This walk follows in the footsteps of the emperor’s triumphal entries in the city. No surprise, then, that it encompasses the beautiful remnants of Antwerp’s Golden Age. The walk starts in the city’s central park – called Stadspark – and takes you through the Imperial Gate (Keizerspoort). You will also discover the Blue Tower and Herentalse Vaart as you continue your walk to the Royal Palace and the Episcopal Palace. Your destination is Grote Markt and its majestic town hall. But did you know that this town hall had a predecessor?
Antwerp’s Central Park is built on the remnants of the Fortress of Herentals: one of Napoleon’s plans for strengthening the city walls.
The Bastion of Keizerspoort is part of the Spanish ramparts. After its excavation in 2003, it was preserved in the car park under the National Bank, where the public can visit it for free.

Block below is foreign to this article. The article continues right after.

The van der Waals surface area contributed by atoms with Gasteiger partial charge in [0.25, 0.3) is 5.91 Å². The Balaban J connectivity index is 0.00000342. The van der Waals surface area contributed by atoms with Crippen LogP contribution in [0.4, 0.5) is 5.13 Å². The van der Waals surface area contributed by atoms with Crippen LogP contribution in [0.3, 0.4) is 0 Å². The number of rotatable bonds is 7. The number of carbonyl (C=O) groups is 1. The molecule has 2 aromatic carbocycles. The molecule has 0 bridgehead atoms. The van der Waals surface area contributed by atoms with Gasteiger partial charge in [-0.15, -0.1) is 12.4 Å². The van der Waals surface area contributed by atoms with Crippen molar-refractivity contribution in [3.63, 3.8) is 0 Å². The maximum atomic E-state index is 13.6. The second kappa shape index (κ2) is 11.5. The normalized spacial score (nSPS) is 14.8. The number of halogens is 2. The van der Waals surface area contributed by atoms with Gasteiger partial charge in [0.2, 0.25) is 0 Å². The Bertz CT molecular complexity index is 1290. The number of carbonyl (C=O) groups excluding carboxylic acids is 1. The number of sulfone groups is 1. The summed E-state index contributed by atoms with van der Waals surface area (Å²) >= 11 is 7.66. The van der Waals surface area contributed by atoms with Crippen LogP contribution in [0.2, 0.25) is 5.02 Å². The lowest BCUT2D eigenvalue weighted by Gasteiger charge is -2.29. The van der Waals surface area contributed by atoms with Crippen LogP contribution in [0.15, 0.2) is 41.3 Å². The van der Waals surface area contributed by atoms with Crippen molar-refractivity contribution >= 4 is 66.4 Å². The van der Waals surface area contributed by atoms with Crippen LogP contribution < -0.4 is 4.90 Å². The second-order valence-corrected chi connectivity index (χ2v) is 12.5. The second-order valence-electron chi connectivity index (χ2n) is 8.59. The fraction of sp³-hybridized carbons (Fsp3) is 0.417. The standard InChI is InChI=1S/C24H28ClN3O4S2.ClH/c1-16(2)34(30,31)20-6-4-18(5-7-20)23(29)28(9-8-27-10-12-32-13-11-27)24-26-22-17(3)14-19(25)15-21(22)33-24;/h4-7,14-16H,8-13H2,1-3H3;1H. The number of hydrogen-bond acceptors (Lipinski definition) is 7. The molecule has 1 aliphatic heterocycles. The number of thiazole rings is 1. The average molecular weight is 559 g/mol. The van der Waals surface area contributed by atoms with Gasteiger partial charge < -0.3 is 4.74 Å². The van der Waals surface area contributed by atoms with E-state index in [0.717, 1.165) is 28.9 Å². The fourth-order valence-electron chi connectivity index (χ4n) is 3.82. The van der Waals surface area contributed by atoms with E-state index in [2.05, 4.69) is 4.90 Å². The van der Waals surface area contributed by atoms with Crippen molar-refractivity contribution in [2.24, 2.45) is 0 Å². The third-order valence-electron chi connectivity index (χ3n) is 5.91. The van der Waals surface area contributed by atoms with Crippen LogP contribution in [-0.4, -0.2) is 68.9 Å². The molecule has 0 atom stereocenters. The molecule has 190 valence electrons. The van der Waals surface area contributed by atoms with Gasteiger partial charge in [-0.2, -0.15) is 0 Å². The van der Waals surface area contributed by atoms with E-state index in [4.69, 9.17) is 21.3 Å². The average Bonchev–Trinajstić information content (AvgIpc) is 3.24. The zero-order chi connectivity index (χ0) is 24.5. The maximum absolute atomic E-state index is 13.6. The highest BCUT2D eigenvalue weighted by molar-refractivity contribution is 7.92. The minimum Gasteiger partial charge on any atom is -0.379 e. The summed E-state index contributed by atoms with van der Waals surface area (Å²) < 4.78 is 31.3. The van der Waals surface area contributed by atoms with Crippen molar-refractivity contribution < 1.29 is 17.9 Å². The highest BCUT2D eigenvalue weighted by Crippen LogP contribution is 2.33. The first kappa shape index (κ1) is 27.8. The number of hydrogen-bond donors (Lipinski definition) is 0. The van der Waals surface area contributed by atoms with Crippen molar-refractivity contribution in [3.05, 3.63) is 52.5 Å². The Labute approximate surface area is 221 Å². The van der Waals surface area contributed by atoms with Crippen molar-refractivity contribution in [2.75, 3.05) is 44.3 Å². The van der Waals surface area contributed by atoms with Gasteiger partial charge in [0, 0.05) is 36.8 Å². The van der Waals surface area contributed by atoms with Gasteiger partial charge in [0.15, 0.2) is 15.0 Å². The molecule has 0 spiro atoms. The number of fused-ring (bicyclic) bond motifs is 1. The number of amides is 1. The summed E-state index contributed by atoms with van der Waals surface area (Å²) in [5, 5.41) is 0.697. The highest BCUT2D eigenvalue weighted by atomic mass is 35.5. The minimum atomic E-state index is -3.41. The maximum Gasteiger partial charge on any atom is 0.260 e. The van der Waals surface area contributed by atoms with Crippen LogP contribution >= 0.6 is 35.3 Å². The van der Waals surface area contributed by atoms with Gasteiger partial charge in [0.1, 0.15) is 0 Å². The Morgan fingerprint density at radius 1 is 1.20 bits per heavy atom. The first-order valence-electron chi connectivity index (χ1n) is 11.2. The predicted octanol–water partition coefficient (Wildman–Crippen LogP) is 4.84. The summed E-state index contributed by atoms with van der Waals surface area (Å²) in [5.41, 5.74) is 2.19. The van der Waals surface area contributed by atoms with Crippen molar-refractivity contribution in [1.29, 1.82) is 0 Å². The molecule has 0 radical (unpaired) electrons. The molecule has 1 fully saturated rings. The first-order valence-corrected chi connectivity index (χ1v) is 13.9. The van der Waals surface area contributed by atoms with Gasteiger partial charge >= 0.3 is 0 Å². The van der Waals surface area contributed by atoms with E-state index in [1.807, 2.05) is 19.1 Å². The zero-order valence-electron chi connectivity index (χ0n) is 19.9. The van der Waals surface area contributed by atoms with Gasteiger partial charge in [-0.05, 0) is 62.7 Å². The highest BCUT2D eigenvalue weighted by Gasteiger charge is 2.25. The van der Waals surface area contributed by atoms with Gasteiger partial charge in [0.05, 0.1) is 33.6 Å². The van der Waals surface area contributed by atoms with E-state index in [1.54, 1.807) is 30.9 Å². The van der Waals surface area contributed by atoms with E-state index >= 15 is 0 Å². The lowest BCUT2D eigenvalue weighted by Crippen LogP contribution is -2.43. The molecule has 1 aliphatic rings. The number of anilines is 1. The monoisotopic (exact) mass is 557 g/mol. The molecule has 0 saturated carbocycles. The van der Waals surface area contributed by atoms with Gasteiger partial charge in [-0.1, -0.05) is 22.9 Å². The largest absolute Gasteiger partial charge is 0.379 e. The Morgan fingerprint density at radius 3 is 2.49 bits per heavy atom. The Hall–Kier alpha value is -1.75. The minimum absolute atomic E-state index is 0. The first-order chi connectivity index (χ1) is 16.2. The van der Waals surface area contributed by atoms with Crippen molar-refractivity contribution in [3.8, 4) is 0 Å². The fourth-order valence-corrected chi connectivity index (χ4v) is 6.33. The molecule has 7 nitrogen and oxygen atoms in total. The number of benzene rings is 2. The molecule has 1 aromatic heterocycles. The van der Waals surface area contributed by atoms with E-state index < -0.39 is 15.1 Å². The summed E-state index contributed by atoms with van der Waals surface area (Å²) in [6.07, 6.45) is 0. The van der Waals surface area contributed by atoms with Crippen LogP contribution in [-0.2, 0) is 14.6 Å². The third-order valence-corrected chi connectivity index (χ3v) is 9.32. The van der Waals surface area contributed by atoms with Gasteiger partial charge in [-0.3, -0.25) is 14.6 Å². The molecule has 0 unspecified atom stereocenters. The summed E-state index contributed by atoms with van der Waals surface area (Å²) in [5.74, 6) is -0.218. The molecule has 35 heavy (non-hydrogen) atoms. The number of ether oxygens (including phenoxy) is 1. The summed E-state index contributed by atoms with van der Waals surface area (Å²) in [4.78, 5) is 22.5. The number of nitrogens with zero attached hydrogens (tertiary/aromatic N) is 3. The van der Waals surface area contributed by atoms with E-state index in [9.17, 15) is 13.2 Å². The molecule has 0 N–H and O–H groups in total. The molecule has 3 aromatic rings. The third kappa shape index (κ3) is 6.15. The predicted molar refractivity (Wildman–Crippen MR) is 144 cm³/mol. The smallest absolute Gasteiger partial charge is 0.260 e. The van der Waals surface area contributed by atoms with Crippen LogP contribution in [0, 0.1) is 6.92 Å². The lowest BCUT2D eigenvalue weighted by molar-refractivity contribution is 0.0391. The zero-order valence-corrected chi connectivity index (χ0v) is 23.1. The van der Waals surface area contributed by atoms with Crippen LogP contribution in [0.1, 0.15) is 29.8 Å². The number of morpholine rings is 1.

Keizerspoort Gate was one of the five gateways into the city during the period of the Spanish ramparts. In 2002, the foundation of the gate was excavated.
An archaeological survey revealed two pits containing 37 skeletons under the playground of the former Mère-Jeanne school.
The Blue Tower was built in the fourteenth century as part of the third city wall. The floor plan of this tower was incorporated in the newly-built Blauwtorenplein.
Napoleon acquired the palace in 1811, intending to use it as an imperial residence. He would never stay there however. King Albert I resided in the palace during World War I.
The palace served as the bishop’s residence until the French transformed it into a hotel for government officials. Napoleon spent the night there on several occasions.
The town hall was the city’s administrative centre. However, it also played a role in conflicts in the past, including during the Spanish Fury.